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1 definition found
 for Angel
From Easton's 1897 Bible Dictionary :

     a word signifying, both in the Hebrew and Greek, a "messenger,"
     and hence employed to denote any agent God sends forth to
     execute his purposes. It is used of an ordinary messenger (Job
     1:14: 1 Sam. 11:3; Luke 7:24; 9:52), of prophets (Isa. 42:19;
     Hag. 1:13), of priests (Mal. 2:7), and ministers of the New
     Testament (Rev. 1:20).
       It is also applied to such impersonal agents as the pestilence
     (2 Sam. 24:16, 17; 2 Kings 19:35), the wind (Ps. 104:4).
       But its distinctive application is to certain heavenly
     intelligences whom God employs in carrying on his government of
     the world. The name does not denote their nature but their
     office as messengers. The appearances to Abraham at Mamre (Gen.
     18:2, 22. Comp. 19:1), to Jacob at Peniel (Gen. 32:24, 30), to
     Joshua at Gilgal (Josh. 5:13, 15), of the Angel of the Lord,
     were doubtless manifestations of the Divine presence,
     "foreshadowings of the incarnation," revelations before the
     "fulness of the time" of the Son of God.
       (1.) The existence and orders of angelic beings can only be
     discovered from the Scriptures. Although the Bible does not
     treat of this subject specially, yet there are numerous
     incidental details that furnish us with ample information. Their
     personal existence is plainly implied in such passages as Gen.
     16:7, 10, 11; Judg. 13:1-21; Matt. 28:2-5; Heb. 1:4, etc.
       These superior beings are very numerous. "Thousand thousands,"
     etc. (Dan. 7:10; Matt. 26:53; Luke 2:13; Heb. 12:22, 23). They
     are also spoken of as of different ranks in dignity and power
     (Zech. 1:9, 11; Dan. 10:13; 12:1; 1 Thess. 4:16; Jude 1:9; Eph.
     1:21; Col. 1:16).
       (2.) As to their nature, they are spirits (Heb. 1:14), like
     the soul of man, but not incorporeal. Such expressions as "like
     the angels" (Luke 20:36), and the fact that whenever angels
     appeared to man it was always in a human form (Gen. 18:2; 19:1,
     10; Luke 24:4; Acts 1:10), and the titles that are applied to
     them ("sons of God," Job 1:6; 38:7; Dan. 3:25; comp. 28) and to
     men (Luke 3:38), seem all to indicate some resemblance between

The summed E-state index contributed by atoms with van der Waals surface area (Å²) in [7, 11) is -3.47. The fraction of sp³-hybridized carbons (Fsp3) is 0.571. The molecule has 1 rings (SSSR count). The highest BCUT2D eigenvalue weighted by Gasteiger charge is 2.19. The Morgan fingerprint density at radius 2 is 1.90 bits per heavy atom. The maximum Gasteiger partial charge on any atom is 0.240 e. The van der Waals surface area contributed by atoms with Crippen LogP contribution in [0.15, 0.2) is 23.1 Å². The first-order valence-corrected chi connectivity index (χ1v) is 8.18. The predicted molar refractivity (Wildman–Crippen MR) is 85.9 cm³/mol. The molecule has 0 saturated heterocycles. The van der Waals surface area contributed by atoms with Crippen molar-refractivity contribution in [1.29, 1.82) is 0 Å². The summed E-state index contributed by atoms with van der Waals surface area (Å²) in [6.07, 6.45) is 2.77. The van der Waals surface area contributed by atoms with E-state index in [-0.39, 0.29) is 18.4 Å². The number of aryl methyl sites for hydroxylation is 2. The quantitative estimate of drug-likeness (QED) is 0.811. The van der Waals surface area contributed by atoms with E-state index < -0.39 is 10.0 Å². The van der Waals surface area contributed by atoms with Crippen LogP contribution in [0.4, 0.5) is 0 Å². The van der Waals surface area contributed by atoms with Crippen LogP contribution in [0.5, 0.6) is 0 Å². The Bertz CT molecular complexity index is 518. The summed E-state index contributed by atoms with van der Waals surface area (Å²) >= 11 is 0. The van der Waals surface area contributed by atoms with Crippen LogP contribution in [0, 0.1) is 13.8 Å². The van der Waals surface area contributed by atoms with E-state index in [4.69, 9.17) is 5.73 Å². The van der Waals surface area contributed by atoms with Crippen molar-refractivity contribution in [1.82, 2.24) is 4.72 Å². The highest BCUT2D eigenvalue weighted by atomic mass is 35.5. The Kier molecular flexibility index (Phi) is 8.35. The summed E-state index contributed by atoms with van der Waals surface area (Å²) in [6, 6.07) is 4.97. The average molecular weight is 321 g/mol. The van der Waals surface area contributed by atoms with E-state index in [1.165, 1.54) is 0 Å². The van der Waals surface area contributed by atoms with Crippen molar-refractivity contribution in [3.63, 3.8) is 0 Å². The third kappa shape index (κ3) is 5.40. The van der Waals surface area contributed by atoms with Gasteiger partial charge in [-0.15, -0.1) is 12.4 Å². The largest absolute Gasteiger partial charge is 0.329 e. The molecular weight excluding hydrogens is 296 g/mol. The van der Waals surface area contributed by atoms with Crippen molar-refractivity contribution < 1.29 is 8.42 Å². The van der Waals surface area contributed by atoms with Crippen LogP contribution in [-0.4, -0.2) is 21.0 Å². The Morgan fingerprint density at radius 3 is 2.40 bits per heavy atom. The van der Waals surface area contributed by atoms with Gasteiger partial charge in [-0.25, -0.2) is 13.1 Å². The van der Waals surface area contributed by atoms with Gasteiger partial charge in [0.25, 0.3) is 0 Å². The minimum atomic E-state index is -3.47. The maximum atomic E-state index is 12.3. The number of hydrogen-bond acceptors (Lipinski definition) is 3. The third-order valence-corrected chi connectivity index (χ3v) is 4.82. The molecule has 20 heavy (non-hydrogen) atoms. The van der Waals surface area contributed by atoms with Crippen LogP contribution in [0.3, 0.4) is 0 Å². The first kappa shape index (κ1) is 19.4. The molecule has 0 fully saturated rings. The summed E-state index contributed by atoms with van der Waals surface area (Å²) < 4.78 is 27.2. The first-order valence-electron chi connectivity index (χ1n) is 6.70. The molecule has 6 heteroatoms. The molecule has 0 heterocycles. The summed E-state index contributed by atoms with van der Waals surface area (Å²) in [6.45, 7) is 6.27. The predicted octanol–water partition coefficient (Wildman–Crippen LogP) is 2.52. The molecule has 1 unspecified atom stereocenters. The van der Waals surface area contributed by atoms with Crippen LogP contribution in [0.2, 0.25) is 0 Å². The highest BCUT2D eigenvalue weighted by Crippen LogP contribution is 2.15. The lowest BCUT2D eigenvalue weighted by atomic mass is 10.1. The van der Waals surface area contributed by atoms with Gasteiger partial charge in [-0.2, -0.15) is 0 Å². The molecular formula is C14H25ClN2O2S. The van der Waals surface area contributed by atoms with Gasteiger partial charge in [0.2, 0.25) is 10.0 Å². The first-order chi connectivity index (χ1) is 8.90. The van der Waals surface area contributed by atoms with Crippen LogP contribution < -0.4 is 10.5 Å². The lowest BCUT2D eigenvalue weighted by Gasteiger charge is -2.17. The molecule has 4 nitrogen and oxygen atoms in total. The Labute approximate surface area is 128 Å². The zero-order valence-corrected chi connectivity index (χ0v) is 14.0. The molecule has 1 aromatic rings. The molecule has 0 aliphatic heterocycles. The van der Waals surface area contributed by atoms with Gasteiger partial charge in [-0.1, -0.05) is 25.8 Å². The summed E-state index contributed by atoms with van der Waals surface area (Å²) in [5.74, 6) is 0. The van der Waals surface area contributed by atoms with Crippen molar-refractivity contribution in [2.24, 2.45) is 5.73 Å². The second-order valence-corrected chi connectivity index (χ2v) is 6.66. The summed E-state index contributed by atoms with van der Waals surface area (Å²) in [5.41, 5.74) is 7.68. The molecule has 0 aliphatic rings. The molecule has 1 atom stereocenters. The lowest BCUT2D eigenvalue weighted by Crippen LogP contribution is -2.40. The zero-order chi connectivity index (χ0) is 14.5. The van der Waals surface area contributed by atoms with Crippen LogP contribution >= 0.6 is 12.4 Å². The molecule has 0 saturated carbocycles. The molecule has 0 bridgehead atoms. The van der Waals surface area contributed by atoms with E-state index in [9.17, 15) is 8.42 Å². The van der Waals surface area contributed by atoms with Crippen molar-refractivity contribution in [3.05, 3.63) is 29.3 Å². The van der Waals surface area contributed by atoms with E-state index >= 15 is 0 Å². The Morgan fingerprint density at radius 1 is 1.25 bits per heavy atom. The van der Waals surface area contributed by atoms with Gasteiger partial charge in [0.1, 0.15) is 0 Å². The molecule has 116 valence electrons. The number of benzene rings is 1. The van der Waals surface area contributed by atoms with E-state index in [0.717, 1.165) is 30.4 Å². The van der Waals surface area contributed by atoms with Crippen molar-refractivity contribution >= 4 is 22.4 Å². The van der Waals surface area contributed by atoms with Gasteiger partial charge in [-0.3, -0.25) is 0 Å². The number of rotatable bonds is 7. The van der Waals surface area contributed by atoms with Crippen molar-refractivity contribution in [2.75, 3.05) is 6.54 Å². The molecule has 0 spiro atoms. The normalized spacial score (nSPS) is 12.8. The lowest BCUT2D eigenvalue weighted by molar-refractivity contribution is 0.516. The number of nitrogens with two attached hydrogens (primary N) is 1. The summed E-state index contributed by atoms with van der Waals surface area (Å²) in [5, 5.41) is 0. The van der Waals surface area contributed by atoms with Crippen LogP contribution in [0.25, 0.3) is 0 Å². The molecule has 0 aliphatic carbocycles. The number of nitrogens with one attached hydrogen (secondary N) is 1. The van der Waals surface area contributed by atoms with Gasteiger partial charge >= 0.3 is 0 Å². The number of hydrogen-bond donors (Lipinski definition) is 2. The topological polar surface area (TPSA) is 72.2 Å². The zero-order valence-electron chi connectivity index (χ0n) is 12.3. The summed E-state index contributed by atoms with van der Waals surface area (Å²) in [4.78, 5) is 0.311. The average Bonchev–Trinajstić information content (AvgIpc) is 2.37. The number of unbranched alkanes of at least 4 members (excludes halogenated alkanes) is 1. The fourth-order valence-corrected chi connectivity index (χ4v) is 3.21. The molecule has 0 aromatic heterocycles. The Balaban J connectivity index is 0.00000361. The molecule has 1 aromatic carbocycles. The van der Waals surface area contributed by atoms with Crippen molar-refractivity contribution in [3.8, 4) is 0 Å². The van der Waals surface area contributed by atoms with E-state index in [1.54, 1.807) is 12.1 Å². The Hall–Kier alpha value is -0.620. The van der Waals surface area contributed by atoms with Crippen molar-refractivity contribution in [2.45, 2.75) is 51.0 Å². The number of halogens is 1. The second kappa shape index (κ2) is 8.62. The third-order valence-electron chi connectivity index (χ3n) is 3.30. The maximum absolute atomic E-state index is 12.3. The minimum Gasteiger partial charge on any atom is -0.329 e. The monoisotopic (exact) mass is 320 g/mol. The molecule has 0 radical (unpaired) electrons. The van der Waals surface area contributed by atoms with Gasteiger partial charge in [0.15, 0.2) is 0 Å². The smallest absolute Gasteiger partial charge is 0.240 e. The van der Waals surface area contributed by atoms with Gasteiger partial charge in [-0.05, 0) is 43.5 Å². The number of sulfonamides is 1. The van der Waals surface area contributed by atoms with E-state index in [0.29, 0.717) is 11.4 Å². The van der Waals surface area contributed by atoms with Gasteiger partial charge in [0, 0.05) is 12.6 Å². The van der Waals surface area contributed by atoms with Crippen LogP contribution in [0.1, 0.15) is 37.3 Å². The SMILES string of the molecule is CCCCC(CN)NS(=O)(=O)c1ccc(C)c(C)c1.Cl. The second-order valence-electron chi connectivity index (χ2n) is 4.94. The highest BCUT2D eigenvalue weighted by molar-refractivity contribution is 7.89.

them and the human race. Imperfection is ascribed to them as
     creatures (Job 4:18; Matt. 24:36; 1 Pet. 1:12). As finite
     creatures they may fall under temptation; and accordingly we
     read of "fallen angels." Of the cause and manner of their "fall"
     we are wholly ignorant. We know only that "they left their first
     estate" (Matt. 25:41; Rev. 12:7,9), and that they are "reserved
     unto judgement" (2 Pet. 2:4). When the manna is called "angels'
     food," this is merely to denote its excellence (Ps. 78:25).
     Angels never die (Luke 20:36). They are possessed of superhuman
     intelligence and power (Mark 13:32; 2 Thess. 1:7; Ps. 103:20).
     They are called "holy" (Luke 9:26), "elect" (1 Tim. 5:21). The
     redeemed in glory are "like unto the angels" (Luke 20:36). They
     are not to be worshipped (Col. 2:18; Rev. 19:10).
       (3.) Their functions are manifold. (a) In the widest sense
     they are agents of God's providence (Ex. 12:23; Ps. 104:4; Heb.
     11:28; 1 Cor. 10:10; 2 Sam. 24:16; 1 Chr. 21:16; 2 Kings 19:35;
     Acts 12:23). (b) They are specially God's agents in carrying on
     his great work of redemption. There is no notice of angelic
     appearances to man till after the call of Abraham. From that
     time onward there are frequent references to their ministry on
     earth (Gen. 18; 19; 24:7, 40; 28:12; 32:1). They appear to
     rebuke idolatry (Judg. 2:1-4), to call Gideon (Judg. 6:11, 12),
     and to consecrate Samson (13:3). In the days of the prophets,
     from Samuel downward, the angels appear only in their behalf (1
     Kings 19:5; 2 Kings 6:17; Zech. 1-6; Dan. 4:13, 23; 10:10, 13,
     20, 21).
       The Incarnation introduces a new era in the ministrations of
     angels. They come with their Lord to earth to do him service
     while here. They predict his advent (Matt. 1:20; Luke 1:26-38),
     minister to him after his temptation and agony (Matt. 4:11; Luke
     22:43), and declare his resurrection and ascension (Matt.
     28:2-8; John 20:12, 13; Acts 1:10, 11). They are now ministering
     spirits to the people of God (Heb. 1:14; Ps. 34:7; 91:11; Matt.
     18:10; Acts 5:19; 8:26; 10:3; 12:7; 27:23). They rejoice over a
     penitent sinner (Luke 15:10). They bear the souls of the
     redeemed to paradise (Luke 16:22); and they will be the
     ministers of judgement hereafter on the great day (Matt. 13:39,
     41, 49; 16:27; 24:31). The passages (Ps. 34:7, Matt. 18:10)
     usually referred to in support of the idea that every individual
     has a particular guardian angel have no such meaning. They
     merely indicate that God employs the ministry of angels to
     deliver his people from affliction and danger, and that the
     angels do not think it below their dignity to minister even to
     children and to the least among Christ's disciples.
       The "angel of his presence" (Isa. 63:9. Comp. Ex. 23:20, 21;
     32:34; 33:2; Num. 20:16) is probably rightly interpreted of the
     Messiah as the guide of his people. Others have supposed the
     expression to refer to Gabriel (Luke 1:19).

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